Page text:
Infrastructure New Zealand: Water System Beyond Its ‘Use-By Date’

Modern urban water systemInfrastructure New Zealand said that there is a need to upgrade the country’s water infrastructure, as systems are already beyond their use-by date.

CEO Stephen Selwood noted that the country’s water systems have been in use for the last 40 years. Local councils have been responsible for managing water supplies, despite a lack of funding resources. For this reason, the association recommended the establishment of a national water authority.

Government intervention

New Zealand needs to align itself with other countries that have used professional government and management for water infrastructure. A single authoritative body will effectively handle water resources, without encountering funding problems faced by local councils, Selwood said.

Scotland, for instance, formed Scottish Water in 2002 as the responsible group for water and sewerage supply. The Water Industry Commission for Scotland oversees the statutory corporation. Since its establishment, the country has been able to save 40 per cent on expenses and invest in water infrastructure at the same time. New Zealand needs to look into the model, especially since some major cities require funds to invest and pay for services, including those from well-drillers.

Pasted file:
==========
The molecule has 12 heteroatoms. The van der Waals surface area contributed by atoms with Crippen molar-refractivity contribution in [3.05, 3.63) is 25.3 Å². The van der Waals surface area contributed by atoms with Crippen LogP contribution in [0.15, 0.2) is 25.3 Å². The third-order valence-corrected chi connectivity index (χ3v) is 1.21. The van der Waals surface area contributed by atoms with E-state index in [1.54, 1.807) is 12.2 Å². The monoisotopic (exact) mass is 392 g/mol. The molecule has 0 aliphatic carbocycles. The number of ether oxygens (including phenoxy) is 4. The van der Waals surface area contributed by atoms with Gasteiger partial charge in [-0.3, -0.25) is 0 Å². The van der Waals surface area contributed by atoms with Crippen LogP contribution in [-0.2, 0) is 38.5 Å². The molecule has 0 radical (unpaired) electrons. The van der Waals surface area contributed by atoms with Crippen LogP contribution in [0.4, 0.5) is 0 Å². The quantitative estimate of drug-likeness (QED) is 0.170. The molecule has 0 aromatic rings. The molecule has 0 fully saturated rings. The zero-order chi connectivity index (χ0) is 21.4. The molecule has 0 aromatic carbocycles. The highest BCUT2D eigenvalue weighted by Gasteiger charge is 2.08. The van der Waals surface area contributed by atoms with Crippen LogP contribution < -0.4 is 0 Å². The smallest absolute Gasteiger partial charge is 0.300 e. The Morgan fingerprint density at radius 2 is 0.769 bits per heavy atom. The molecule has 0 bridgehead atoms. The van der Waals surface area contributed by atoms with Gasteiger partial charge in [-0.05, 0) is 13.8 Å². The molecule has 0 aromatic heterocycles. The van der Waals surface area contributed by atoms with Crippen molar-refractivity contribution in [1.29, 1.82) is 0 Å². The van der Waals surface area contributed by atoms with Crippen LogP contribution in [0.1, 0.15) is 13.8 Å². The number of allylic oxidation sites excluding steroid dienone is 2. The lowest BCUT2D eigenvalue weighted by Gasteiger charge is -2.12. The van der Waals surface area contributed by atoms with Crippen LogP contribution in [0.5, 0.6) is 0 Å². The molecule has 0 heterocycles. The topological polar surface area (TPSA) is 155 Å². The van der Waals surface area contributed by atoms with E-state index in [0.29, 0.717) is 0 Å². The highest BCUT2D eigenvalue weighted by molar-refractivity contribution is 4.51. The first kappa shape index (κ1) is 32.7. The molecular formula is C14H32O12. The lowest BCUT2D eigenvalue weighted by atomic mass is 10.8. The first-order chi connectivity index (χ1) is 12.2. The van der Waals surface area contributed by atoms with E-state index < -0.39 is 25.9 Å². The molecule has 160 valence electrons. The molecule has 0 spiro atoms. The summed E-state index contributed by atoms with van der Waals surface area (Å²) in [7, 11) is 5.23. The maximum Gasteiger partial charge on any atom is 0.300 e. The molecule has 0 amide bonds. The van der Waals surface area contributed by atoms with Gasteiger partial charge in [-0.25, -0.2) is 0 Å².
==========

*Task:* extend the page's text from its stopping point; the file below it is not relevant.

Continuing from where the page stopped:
Auckland infrastructure

Auckland accounts for 34 per cent of the New Zealand population, aside from being an important part of the national economy with 38 per cent contribution to the GDP. However, city planners struggle to finance certain infrastructure projects that may results in water quality problems.

A shortage of investments in infrastructure would also cause a scarce supply of homes and more congested roads. The city council may consider tapping into debt capital, although it would still need to maintain a certain credit rating by maintaining a good debt-to-revenue ratio.

New Zealand’s population will continue to rise in the future, which is why the government needs to consider all options on how to improve not just infrastructure for water systems, but also for other necessities.